Invisible Cities

I remember a book from my childhood where seven blind mice stumble across an elephant, but because each touches a different feature they are unable to reconcile their descriptions.

Invisible Cities is a little like that.  From the back of the book: In a garden sit the aged Kublai Khan and the young Marco Polo–Tartar emperor and Venetian traveler. Marco Polo diverts the emperor with tales of the cities he has seen in his travels around the empire: cities and memory, cities and desire, cities and designs, cities and the dead, cities and the sky, trading  cities, hidden cities. Soon it becomes clear that each of these fantastic places is really the same place.

The book is highly structured, with 1-2 page descriptions of city titled and numbered by the focus on them, yet grouped into chapters thematically. Each is like a microscope slide; you see one small aspect of a city, not enough to visualize it, yet enough to gain insight into both the city and humanity. Calvino’s writing dances along the border between prose and philosophy, and though there is not much plot in Invisible Cities there is plenty to think about.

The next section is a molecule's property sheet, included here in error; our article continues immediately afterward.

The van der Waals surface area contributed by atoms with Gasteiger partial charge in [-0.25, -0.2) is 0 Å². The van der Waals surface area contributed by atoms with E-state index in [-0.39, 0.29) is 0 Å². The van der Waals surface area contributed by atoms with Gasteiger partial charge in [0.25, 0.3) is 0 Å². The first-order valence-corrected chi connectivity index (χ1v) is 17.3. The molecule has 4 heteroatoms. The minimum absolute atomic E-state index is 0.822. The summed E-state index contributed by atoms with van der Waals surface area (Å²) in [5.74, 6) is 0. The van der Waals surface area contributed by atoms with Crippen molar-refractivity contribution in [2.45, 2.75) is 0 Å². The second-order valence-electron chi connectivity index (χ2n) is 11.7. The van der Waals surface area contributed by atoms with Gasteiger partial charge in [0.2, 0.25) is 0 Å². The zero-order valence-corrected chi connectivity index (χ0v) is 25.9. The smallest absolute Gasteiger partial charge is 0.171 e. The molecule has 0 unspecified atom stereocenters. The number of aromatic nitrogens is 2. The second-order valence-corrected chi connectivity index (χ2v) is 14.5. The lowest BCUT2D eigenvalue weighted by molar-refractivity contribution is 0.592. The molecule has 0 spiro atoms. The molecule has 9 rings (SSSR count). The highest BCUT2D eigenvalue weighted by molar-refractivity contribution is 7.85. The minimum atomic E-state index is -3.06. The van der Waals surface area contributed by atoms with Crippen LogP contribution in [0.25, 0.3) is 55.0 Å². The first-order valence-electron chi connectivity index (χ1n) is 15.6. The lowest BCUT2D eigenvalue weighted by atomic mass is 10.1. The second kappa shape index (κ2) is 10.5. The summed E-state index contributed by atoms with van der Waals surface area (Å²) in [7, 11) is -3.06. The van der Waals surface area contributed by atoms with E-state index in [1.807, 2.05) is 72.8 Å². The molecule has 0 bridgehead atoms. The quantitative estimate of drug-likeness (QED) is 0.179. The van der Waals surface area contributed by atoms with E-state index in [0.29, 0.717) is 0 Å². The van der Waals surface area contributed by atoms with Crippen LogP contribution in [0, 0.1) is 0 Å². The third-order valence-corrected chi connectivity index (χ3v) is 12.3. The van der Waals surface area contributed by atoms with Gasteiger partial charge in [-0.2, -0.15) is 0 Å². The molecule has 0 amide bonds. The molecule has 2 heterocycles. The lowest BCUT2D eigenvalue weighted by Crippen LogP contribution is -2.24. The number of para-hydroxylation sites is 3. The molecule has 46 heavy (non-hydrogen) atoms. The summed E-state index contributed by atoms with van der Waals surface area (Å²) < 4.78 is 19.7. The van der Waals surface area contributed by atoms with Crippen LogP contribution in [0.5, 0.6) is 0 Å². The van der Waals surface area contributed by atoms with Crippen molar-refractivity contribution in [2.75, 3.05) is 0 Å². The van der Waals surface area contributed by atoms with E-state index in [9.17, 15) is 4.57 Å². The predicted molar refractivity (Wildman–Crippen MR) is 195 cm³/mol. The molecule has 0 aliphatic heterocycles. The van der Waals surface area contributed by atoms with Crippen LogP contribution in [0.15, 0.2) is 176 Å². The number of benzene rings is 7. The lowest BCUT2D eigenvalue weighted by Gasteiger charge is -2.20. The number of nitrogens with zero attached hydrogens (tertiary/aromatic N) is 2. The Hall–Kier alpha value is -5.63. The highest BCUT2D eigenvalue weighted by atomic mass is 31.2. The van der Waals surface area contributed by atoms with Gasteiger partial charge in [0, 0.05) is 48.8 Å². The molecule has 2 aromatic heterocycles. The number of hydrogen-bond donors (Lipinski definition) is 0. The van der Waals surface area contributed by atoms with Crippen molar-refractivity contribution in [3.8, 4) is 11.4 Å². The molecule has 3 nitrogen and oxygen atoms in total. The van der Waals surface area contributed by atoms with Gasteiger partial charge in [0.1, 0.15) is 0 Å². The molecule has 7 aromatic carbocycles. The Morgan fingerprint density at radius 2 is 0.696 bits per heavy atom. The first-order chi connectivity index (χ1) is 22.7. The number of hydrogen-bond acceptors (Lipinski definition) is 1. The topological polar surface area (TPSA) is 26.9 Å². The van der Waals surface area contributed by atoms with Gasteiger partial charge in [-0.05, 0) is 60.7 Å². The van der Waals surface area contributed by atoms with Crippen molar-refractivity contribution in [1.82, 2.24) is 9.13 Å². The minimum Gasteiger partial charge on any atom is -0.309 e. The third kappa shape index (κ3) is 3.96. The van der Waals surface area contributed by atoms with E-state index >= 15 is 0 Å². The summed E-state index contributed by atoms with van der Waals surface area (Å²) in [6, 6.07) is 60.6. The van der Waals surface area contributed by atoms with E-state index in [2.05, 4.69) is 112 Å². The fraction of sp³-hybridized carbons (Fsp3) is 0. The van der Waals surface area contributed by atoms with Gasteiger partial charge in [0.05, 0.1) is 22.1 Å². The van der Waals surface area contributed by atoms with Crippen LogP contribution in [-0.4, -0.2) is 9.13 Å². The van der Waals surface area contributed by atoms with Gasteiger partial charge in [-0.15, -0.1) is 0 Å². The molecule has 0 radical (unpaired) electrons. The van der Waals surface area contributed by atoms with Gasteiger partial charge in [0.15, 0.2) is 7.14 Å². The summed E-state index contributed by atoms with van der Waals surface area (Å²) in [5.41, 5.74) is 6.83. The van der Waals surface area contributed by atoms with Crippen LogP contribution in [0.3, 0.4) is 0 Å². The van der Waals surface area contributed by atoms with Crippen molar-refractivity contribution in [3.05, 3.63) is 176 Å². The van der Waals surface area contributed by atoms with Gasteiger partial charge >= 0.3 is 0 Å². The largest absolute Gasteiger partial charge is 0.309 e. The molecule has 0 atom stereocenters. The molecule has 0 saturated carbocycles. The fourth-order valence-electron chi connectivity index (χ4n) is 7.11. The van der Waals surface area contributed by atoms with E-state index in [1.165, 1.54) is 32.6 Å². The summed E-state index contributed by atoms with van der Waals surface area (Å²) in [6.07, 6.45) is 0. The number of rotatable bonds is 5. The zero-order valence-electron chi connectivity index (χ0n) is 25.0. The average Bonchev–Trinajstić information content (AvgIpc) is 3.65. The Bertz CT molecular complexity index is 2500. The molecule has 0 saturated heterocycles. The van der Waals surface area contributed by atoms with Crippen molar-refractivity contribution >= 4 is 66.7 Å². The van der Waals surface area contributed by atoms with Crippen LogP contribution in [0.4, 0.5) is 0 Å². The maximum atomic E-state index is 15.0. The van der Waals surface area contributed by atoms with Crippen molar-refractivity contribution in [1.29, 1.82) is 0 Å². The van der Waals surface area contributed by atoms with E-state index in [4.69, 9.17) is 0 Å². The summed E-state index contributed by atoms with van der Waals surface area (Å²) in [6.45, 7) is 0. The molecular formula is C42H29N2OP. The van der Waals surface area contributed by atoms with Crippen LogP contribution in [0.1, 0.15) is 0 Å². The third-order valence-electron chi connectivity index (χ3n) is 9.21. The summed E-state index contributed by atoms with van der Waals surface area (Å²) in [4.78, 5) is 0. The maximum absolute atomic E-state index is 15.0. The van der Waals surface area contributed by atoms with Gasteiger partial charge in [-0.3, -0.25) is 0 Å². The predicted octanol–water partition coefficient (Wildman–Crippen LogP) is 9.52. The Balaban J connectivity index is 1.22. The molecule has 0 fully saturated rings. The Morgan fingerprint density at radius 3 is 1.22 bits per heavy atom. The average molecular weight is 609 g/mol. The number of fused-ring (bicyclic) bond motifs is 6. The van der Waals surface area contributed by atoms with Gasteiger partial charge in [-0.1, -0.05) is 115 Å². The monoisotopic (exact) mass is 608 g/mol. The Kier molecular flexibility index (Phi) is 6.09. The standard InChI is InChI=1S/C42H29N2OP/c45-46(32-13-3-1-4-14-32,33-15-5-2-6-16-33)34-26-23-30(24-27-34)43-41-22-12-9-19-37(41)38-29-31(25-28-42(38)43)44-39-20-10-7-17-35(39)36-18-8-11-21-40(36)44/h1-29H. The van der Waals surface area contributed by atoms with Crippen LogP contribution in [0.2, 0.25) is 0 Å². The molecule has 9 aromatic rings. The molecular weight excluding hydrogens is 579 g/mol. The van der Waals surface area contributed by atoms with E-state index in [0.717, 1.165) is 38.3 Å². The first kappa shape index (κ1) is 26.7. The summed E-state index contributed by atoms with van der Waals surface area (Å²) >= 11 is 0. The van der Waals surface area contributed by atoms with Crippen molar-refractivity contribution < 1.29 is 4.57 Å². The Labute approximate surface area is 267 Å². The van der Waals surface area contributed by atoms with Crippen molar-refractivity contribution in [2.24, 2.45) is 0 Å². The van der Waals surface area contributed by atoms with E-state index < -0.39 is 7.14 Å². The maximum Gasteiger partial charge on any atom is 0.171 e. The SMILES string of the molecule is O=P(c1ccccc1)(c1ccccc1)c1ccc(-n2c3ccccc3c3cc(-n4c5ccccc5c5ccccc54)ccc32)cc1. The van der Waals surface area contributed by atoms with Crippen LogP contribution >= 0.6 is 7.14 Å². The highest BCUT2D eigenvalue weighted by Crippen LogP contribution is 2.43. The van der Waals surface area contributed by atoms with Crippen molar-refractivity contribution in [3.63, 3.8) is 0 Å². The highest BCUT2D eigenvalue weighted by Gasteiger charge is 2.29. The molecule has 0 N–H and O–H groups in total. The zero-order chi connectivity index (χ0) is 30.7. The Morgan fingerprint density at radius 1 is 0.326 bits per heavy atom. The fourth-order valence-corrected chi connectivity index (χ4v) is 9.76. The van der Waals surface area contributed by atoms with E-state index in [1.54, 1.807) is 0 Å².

This is definitely not a book to read straight through. Since it is a little hard to take in too much at once, the frequent breaks made it perfect for dipping into before bed or during work breaks, leaving time to savor what you’re read.

To get a taste here is the first city:

“Leaving there and proceeding for three days toward the east, you reach Diomira, a city with sixty silver domes, bronze statues of all the gods, streets paved with lead, a crystal theater, a golden cock that crows each morning on a tower. All these beauties will already be familiar to the visitor, who has seen them also in other cities. But the special quality of this city for the man who arrives there on a September evening, when the days are growing shorter and the multicolored lamps are lighted all at once at the doors of the food stalls and from a terrace a woman’s voice cries ooh!, is that he feels envy toward those who now believe they have once before lived an evening identical to this and who think they were happy, that time.”

This book counts for both the Lost in Translation Challenge and the Guardian Challenge. It is also one of the “1001 Books to Read Before You Die.”

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Published in: on June 21, 2009 at 6:15 pm  Comments (2)  
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2 CommentsLeave a comment

  1. […] and Travel: Invisible Cities by Italo […]

  2. […] Invisible Cities, by Italo Calvino (Italian) […]


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